(First animated gif I made from “scratch,” too).

library

Walking the Open Dissertation Walk

Inspired by some conversations about copyright and third-party “sales” of dissertations, I decided it’s high time (embarrassed I haven’t done this before!) to get my dissertation out there and available for anyone who wants to read it.  Please do read, do comment, do share, and let me know that you did!

So, in several different formats, here we go.

First, if you don’t want to read the whole thing, why not just look at the cloud.

Or if you are inclined to read, you can download, or read here on the screen, the abstract.

Download (PDF, 50KB)

And if that piqued your interest, you can either download or read right here the whole megillah:

Download (PDF, 1.78MB)

Shooting in Arizona

I don’t really have the wit or the writing skill to explain what troubles me most about the recent shooting in Arizona.  It’s troubling on so many levels.  There’s plenty of valid criticism to be made about the poisonous, venomous, right-wing rhetoric (and yes, you can find some on the left, too, but these days it’s overwhelmingly from the right) that passes for political “discourse.”  There’s plenty to be said about “don’t retreat, reload” and crosshairs on congressional districts, and “second amendment solutions.”  All of that is very dangerous, very ugly, and while it’s a symptom, not a cause, it’s still a troubling symptom.

But there’s also some other rhetoric that demands critique and examination and soul-searching.  I’m reading, from all sides of the political spectrum (but again, mostly from the right), things like “lunatic,” whackjob,” “psycho,” “nutter,” “head case.”

The main, primary tragedy here is the innocent people, including the young girl, who were killed or wounded. But there’s another tragedy, too.  And in a way there’s another victim.  The young man who did the shooting had a terrible illness.  And (as far as we know now) it was completely untreated.  We haven’t at this point heard anything from his family, but I know how hard it can be to treat someone with this illness.  How hard it can be to watch him deteriorate and separate from all that he was.  We do know that this young man acted out in class, and we do know that the school identified the problem as one of mental illness.  And I know that sometimes schools, even schools where they should know better, identify the kind of behavior he demonstrated as just “bad” behavior, without even asking for or requiring treatment.

Most people with the illness this young man had are not violent at all–at least not to other people.  And it’s a terrible shame that he killed and hurt so many innocent others.  But it’s also a terrible shame how vastly more often this illness kills and hurts the people who suffer from the illness–taking away the people that they were, even taking away their physical health or sometimes their lives.  And hurting–even if not with shooting–many innocent people, too–their families and friends.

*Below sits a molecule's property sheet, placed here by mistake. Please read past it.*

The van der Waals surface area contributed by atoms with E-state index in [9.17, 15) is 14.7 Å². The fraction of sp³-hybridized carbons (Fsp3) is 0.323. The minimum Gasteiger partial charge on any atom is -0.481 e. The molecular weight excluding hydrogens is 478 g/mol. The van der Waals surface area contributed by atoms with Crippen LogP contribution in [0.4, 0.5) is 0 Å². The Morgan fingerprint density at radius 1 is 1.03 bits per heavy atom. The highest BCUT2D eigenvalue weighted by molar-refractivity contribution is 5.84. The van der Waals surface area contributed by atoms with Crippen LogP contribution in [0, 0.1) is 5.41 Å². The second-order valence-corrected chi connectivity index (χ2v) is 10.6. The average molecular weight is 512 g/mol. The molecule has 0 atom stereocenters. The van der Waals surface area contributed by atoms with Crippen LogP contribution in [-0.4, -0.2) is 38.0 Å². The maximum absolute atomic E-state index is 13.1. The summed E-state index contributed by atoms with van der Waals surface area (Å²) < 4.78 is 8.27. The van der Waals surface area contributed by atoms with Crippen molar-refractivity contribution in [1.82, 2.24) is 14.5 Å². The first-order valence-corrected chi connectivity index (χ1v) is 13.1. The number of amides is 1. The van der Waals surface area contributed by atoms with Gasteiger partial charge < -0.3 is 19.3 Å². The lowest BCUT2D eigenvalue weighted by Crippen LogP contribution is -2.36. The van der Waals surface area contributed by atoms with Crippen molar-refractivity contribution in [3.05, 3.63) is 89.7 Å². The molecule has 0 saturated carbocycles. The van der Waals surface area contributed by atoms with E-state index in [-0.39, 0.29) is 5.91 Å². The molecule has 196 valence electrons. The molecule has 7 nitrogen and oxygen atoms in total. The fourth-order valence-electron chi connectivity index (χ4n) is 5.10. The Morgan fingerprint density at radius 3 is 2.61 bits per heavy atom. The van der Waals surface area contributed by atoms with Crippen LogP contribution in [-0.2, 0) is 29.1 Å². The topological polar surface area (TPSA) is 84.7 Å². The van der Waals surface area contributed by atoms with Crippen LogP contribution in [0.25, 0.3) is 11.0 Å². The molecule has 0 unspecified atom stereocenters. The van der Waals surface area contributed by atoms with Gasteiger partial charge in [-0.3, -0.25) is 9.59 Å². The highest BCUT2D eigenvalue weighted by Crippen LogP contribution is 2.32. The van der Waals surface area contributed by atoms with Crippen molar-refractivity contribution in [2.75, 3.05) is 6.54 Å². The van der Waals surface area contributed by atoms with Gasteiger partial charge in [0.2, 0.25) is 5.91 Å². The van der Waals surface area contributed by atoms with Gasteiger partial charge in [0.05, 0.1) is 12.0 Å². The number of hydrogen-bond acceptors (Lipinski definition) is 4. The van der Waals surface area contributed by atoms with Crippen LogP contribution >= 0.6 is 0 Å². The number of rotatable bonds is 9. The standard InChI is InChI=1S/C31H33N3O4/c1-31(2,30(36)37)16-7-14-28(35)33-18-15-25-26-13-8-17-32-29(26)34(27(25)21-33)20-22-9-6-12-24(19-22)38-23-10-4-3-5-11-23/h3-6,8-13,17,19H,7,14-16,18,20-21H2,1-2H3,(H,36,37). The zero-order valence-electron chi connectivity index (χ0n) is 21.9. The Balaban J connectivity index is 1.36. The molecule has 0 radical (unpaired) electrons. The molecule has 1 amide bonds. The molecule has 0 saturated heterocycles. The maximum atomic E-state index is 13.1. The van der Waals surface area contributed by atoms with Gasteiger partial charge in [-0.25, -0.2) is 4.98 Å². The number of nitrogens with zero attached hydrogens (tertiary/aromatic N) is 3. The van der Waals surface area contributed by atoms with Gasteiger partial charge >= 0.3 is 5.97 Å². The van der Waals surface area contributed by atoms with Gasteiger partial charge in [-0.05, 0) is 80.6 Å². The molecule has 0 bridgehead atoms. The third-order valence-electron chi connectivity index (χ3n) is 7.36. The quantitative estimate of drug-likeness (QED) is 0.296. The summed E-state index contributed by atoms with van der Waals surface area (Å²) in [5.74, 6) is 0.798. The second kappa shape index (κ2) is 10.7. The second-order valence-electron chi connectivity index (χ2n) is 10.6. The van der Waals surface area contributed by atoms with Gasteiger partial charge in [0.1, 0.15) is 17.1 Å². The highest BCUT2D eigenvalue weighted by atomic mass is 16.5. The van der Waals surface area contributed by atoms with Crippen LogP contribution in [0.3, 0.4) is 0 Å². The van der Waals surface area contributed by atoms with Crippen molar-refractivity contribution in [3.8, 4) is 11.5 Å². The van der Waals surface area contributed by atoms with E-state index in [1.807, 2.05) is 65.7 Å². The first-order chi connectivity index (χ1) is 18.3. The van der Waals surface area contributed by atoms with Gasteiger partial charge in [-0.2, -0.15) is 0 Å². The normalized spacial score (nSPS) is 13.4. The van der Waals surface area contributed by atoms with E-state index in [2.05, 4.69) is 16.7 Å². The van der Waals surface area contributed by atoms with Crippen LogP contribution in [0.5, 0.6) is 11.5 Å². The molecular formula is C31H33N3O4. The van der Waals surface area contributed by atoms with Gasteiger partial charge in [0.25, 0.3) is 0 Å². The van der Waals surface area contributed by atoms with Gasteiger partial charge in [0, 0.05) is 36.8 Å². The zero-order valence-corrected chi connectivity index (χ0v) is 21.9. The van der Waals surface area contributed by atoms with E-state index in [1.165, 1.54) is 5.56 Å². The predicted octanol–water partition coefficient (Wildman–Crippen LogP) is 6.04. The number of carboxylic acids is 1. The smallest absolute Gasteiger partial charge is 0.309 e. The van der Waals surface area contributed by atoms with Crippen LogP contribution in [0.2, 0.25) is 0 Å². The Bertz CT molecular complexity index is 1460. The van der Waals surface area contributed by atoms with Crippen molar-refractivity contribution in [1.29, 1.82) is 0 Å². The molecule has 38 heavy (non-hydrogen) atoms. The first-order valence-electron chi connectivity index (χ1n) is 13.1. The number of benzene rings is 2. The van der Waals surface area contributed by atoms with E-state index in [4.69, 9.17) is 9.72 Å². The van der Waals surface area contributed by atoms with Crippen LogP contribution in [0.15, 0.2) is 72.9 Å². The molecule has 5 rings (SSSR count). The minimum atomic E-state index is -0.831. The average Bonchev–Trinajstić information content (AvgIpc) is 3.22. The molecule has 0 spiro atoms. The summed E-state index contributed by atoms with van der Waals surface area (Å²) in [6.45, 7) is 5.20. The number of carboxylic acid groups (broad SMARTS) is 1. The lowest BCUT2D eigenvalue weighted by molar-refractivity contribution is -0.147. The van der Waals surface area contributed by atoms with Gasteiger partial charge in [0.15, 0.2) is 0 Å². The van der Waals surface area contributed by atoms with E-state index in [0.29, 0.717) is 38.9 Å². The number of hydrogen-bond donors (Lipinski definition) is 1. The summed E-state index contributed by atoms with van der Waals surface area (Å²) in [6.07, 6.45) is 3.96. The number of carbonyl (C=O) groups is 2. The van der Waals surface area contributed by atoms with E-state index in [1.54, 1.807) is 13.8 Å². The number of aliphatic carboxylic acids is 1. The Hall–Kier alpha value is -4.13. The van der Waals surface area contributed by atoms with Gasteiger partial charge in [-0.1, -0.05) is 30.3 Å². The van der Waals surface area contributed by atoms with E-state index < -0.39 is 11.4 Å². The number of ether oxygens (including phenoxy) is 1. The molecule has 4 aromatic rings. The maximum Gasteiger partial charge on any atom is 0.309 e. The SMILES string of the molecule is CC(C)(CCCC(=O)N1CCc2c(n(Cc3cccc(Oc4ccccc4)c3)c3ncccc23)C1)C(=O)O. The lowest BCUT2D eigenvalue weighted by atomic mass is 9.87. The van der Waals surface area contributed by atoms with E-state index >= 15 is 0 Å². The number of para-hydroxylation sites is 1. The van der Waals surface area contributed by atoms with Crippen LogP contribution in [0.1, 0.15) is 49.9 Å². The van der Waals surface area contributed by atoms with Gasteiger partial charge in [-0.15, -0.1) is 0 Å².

We need to think about political discourse.  We need to think about poisonous partisan hatred.  But we also need–every day–today–to think about how we respond, how we fail to treat, fail to understand, fail to identify, the illness that destroys so many more lives all the time…even (or especially) when there is no gun, no shooter, but still a complete and tragic destruction of a person.

22 Years

RIP

R.I.P. Scott Daniel Ugoretz.

February 24, 1964-October 28, 1988.

Some Personal–Career–Progress

I’ve had a very good three years at Macaulay Honors College as Director of Technology and Learning. It’s been a good position, a good fit for me, and I have enjoyed the challenges and opportunities. But as is usual, I’ve been wanting more–more involvement with the “I” in “IT,” the “Learning” in “Technology and Learning.” I have ideas about curriculum and ideas about student projects and progress, and about faculty development and new initiatives.

So I’m pleased to say that my contributions and my eagerness to do more have been recognized and rewarded, and I’m now (as of September 1) Associate Dean of Teaching, Learning and Technology. Even with an official press release and announcement! 🙂

This means a great deal to me personally, and a great deal to me professionally. I’m hoping and expecting that it will mean a great deal to the college and our students and faculty, too.

Vassar Talk Tech

Talk Tech I had a great time talking to the guys at the Vassar Talk Tech radio broadcast (WVKR 91.3) this week. Not only did I get to talk about eportfolios (always good), but was able to stay and discuss the iPad.

Thanks, guys!